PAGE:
The molecular target of an induced immune response is called an antigen. Many investigators are interested in developing prophylactic vaccines that may prime an immune response directly against a cancer antigen rather than an infectious agent; however, development of such prophylactic cancer vaccines is still in early stages.
Building on the science of prophylactic vaccines, much recent effort has focused on therapeutic vaccines. A therapeutic vaccine is intended to treat an existing disease by inducing an immune response against a disease-associated antigen. Some of this effort involves infectious disease, but most of the research is focused on treatment of cancer.
A defining feature of both prophylactic and therapeutic vaccines is the targeted induction of an immune response against one or more antigens associated with the disease. Most therapeutic drug products are not vaccines. However, modern gene transfer techniques provide shared platforms that are being used to develop (i) prophylactic vaccines, (ii) therapeutic vaccines and (iii) non-vaccine therapies across a broad range of therapeutic areas.
Gene transfer research constitutes a rapidly growing sector of drug/biologic product development and encompasses the closely related fields of cell and gene therapy (CGT), gene editing, molecular medicine, genetic medicines, and advanced therapy medicinal products.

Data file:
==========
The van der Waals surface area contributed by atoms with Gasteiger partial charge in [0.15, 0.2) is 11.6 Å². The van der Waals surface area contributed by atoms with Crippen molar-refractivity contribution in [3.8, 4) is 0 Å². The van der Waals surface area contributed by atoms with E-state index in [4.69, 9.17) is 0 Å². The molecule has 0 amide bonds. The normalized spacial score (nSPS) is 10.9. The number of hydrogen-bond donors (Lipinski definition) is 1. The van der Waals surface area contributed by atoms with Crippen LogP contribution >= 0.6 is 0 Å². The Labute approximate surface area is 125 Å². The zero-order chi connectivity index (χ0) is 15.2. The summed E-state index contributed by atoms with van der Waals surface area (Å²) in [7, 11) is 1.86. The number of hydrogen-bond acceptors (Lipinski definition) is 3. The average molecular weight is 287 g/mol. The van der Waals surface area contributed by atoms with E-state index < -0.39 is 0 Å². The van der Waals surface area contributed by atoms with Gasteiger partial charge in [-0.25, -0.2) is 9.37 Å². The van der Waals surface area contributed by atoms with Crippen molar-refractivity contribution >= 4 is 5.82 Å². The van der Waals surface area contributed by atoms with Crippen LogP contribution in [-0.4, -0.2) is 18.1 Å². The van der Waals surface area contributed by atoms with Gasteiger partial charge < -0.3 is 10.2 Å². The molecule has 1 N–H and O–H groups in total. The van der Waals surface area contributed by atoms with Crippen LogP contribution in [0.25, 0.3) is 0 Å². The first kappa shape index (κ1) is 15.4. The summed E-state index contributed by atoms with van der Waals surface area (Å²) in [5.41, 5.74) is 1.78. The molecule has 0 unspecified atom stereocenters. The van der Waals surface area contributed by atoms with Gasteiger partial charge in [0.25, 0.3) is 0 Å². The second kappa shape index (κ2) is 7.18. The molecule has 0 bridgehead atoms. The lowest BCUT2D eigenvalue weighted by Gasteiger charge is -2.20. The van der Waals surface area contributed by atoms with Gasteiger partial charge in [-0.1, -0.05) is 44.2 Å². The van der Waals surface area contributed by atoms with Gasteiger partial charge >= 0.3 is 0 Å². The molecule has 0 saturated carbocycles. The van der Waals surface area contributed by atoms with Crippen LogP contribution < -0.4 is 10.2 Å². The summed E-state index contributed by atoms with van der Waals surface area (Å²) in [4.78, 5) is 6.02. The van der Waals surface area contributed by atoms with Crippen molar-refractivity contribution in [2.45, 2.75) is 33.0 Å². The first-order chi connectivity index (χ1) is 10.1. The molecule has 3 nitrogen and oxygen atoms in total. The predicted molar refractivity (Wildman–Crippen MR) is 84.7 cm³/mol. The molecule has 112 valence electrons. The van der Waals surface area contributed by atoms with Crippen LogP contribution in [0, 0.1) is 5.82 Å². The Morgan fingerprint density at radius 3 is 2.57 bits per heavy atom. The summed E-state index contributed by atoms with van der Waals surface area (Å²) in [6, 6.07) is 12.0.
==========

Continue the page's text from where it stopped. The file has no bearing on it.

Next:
In every nucleated cell, genetic information is stored as DNA in chromosomes in the nucleus, where that information is transcribed into RNA, which then exits the nucleus and passes into the cytoplasm. In the cytoplasm, information from this RNA is translated into proteins, which act as essential structural and enzymatic components of cells. RNA performing this function of carrying the message encoding instructions for the protein sequence from the nucleus to the cytoplasm is called messenger RNA (mRNA). Molecular interventions that add or alter genetic information in DNA or mRNA have the potential to affect almost any biological process controlling human health and disease. The key challenges are making the correct genetic changes and targeting them to the correct cells.